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Sin in the Second City , a new book by Karen Abbott, offers an in-depth look at the prostitution trade in turn-of-the-century Chicago. In particular, Abbott focuses on the Everleigh sisters, two madams who ran a high-class brothel on South Dearborn Street that earned them extraordinary wealth and international fame.
Abbott agreed to answer our questions about her book. Q: Could you describe the economics of the Everleigh brothel? What was the total income? Salaries for the Everleigh madams and their prostitutes? Q: Tell us about the legality of prostitution. What was the stance on enforcement in the s? How has it changed? A: Prostitution was technically illegal at the turn of the last century, but it was also ubiquitous.
When the Everleighs were in business, every city with a population of more than ,00 had a bustling red light district where dope fiends, pickpockets, and brawlers got their kicks next to lawyers, ministers, moguls, and, of course, politicians. Vice thrived, with municipal indulgence.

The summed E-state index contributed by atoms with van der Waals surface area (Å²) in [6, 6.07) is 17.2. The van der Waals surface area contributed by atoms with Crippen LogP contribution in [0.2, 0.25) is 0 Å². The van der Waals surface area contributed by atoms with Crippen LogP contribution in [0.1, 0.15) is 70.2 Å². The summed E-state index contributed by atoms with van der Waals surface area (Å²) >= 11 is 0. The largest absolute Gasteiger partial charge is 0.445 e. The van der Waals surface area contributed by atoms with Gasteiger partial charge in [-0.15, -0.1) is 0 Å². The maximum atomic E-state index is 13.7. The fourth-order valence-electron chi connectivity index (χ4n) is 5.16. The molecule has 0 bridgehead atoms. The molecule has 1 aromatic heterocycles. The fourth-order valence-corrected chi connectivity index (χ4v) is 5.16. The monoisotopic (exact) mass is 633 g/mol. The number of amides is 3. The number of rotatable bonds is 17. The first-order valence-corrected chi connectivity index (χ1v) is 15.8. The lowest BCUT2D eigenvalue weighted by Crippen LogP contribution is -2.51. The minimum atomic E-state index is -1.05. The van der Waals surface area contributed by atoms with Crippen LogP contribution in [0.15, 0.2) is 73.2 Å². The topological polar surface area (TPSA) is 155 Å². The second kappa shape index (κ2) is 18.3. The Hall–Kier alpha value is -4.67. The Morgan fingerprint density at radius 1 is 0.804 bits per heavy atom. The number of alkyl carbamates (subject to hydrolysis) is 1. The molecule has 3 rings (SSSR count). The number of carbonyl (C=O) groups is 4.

The Progressive-era reformers challenged this way of thinking, which led to a major culture war. The Everleighs were targeted because they were this gleaming, shining symbol of open and protected vice, known around the world.
Q: Does the Everleigh experience relate to the current scandal involving a D. In your view, do the same rules still apply? A: Absolutely! Prostitution and politics are inexorably linked, both literally and figuratively. The press inevitably zeroes in on the politician in the aftermath of such scandals: How sincere was his apology? Can his career survive? His marriage? The focus is rarely on the prostitute, who wields tremendous power in these situations. Q: If the Everleighs existed today, would their business plan still succeed?